How to Install a High Press Spring in a Small Block Oil Pump

  1. krazykuda
    Hello folks! Krazykuda here to show you how to install the MP high pressure spring in the small block oil pump. This will work for all oil pumps for the 273-318-340-360 LA engine.

    Some people like to run higher oil pressure, and some don't. This is for those who choose to run a little more oil pressure than "standard" stock pumps put out. For those of you who don't buy into increased oil pressure, please move on and not leave any negative comments.

    Use this information at your own risk. If not done properly, your oil pump can fail which can potentially destroy an engine. I cannot be held responsible if this is not done properly.

    For this thread I will be using the Melling M-72HV high volume oil pump shown below:

    HP Oil Pump A02 B.jpg

    Next you will need the Mopar Performance Spring Kit P/N P3690944:

    HP Oil Pump A03 B.jpg

    Here it is shown from behind so you can see. It only has the spring and cup plug that you will need. It USED to come with a cotter pin, but they "cost reduction" that out now, so you may want to get a spare cotter pin or two in case you can't save the original one:

    HP Oil Pump A04 B.jpg

    Here are a few different angles for the oil pump:

    HP Oil Pump A05 B.jpg

    HP Oil Pump A06 B.jpg

    Here's the view showing the part that we will be working with. Notice how the cup plug faces inward, not outward like the cup plugs in the blocks and heads. This is important, as putting it in backward will greatly increase your oil pressure (probably WAY too much):

    HP Oil Pump A08 B.jpg

    Here's the tools that we will need. Notice that there is no drill and drill bit shown. You DO NOT WANT TO USE A DRILL HERE! The chips that it generates can cause the oil pressure relief valve to stick and then there will be NO OIL PRESSURE in your engine. We want to punch a hole in the cup plug to keep from making chips that can cause the valve to stick. It only takes one chip to do it...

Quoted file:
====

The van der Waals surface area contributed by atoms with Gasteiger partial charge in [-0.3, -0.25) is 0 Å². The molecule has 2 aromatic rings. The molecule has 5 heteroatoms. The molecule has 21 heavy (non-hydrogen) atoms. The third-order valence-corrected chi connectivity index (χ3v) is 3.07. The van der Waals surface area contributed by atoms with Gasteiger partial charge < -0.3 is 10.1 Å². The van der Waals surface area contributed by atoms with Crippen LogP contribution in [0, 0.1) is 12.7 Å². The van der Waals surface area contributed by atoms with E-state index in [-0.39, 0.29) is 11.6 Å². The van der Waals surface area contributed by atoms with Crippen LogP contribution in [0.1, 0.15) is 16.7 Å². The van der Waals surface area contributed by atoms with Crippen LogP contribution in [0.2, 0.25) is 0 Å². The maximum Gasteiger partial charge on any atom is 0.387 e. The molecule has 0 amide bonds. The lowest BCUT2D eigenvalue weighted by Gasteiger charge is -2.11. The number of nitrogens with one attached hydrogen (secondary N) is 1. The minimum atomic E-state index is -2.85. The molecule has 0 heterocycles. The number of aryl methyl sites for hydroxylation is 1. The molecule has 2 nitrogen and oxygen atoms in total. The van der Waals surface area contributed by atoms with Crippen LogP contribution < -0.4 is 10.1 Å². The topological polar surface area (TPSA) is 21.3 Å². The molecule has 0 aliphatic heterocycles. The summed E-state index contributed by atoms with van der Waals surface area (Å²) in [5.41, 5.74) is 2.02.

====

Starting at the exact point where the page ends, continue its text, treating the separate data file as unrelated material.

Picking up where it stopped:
HP Oil Tools A01 B.jpg

    I like to get an assortment of screws and washers to handle whatever size hole I end up with and different lengths in case I accidentally drive the cup plug deeper when trying to punch the hole:

    HP Oil Tools A05 B.jpg

    Here's what I use to punch a hole in the cup plug, and then use the hook on the right to help fish out the pressure relief valve:

    HP Oil Tools A03 B.jpg

    Ok, now we are going to move on to removing the old spring....

    Ok, now we are ready to remove the old spring.

    The first thing to do is to remove the cotter pin. Pretty simple, just straighten the bend at the bottom as shown below:

    HP Oil Pump A10 B.jpg

    Here the cotter pin has been removed. Note the cup plug orientation with the lip facing inward, not outward. You need to put it back together like this:

    HP Oil Pump A12 B.jpg

    Next take a punch or scratch awl and punch a hole in the cup plug. You want to use a medium weight hammer with a SHARP blow. Not lightly as it will just push the cup plug deeper and not make the hole. A quick sharp blow is what you need here. Don't be afraid to give it a good whack, take off your panties and put on a pair of tightey whiteys for this....

    Here's what you want it to look like:

    HP Oil Pump A14 B.jpg

    Now get those screws and washers that I showed you in the first post and see if one of the screws will start in the hole. If not keep opening up the hole with the punch/scratch awl a little bit at a time until you can get the screw to thread into the cup plug like this:

    HP Oil Pump A17 B.jpg

    Use one of those split interior trim removal tools/pliers/vise grips to remove the cup plug with the screw and washer. The washer helps you grab under the head easier to pry it out like this:

    HP Oil Pump A19 B.jpg

    Here is how the parts all go together (and the order that they come out). Notice that the valve has a deeper pocket from one end than the other. The shallow end goes into the bore first, and the deeper part goes outward toward the spring side (the spring goes into the deep side):

    HP Oil Pump A23 B.jpg

    Here I am showing the shallow side of the relief valve, this is the side that goes into the bore first, opposite the spring:

    HP Oil Pump A26 B.jpg

    Here is the deeper side of the relief valve that the spring goes into. This faces outward when you assemble it.

    HP Oil Pump A30 B.jpg

    Here's a side view of the relief valve. The shallow part is on the right. You have to keep this hospital clean, any chips and/or dust can make it stick. If it sticks, you will not get any oil pressure. Make sure it is free of dirt, debris, chips, and burrs and that it moves smoothly and freely in the bore when you install it.

    HP Oil Pump A31 B.jpg

    Ok, now move on to the next step of installing the new spring...

    Ok, now we are ready to put it back together. You have to keep everything here hospital clean. All it takes is a small chip or piece of dirt to make the relief valve stick - it has happened to me, trust me on this....